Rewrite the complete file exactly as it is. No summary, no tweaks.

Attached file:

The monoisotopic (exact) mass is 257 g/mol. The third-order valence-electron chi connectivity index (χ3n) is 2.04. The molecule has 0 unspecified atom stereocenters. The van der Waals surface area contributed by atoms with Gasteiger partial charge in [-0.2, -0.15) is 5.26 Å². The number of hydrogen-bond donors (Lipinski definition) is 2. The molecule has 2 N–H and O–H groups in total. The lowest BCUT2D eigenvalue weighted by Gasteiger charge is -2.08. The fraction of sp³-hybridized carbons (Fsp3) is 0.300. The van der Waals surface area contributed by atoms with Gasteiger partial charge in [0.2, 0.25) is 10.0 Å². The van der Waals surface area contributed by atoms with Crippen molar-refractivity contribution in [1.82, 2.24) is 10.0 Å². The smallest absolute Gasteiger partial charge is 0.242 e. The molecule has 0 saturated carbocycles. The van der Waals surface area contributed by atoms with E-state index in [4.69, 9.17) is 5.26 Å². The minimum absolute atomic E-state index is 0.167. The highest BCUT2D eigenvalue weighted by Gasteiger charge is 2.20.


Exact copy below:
The monoisotopic (exact) mass is 257 g/mol. The third-order valence-electron chi connectivity index (χ3n) is 2.04. The molecule has 0 unspecified atom stereocenters. The van der Waals surface area contributed by atoms with Gasteiger partial charge in [-0.2, -0.15) is 5.26 Å². The number of hydrogen-bond donors (Lipinski definition) is 2. The molecule has 2 N–H and O–H groups in total. The lowest BCUT2D eigenvalue weighted by Gasteiger charge is -2.08. The fraction of sp³-hybridized carbons (Fsp3) is 0.300. The van der Waals surface area contributed by atoms with Gasteiger partial charge in [0.2, 0.25) is 10.0 Å². The van der Waals surface area contributed by atoms with Crippen molar-refractivity contribution in [1.82, 2.24) is 10.0 Å². The smallest absolute Gasteiger partial charge is 0.242 e. The molecule has 0 saturated carbocycles. The van der Waals surface area contributed by atoms with E-state index in [4.69, 9.17) is 5.26 Å². The minimum absolute atomic E-state index is 0.167. The highest BCUT2D eigenvalue weighted by Gasteiger charge is 2.20.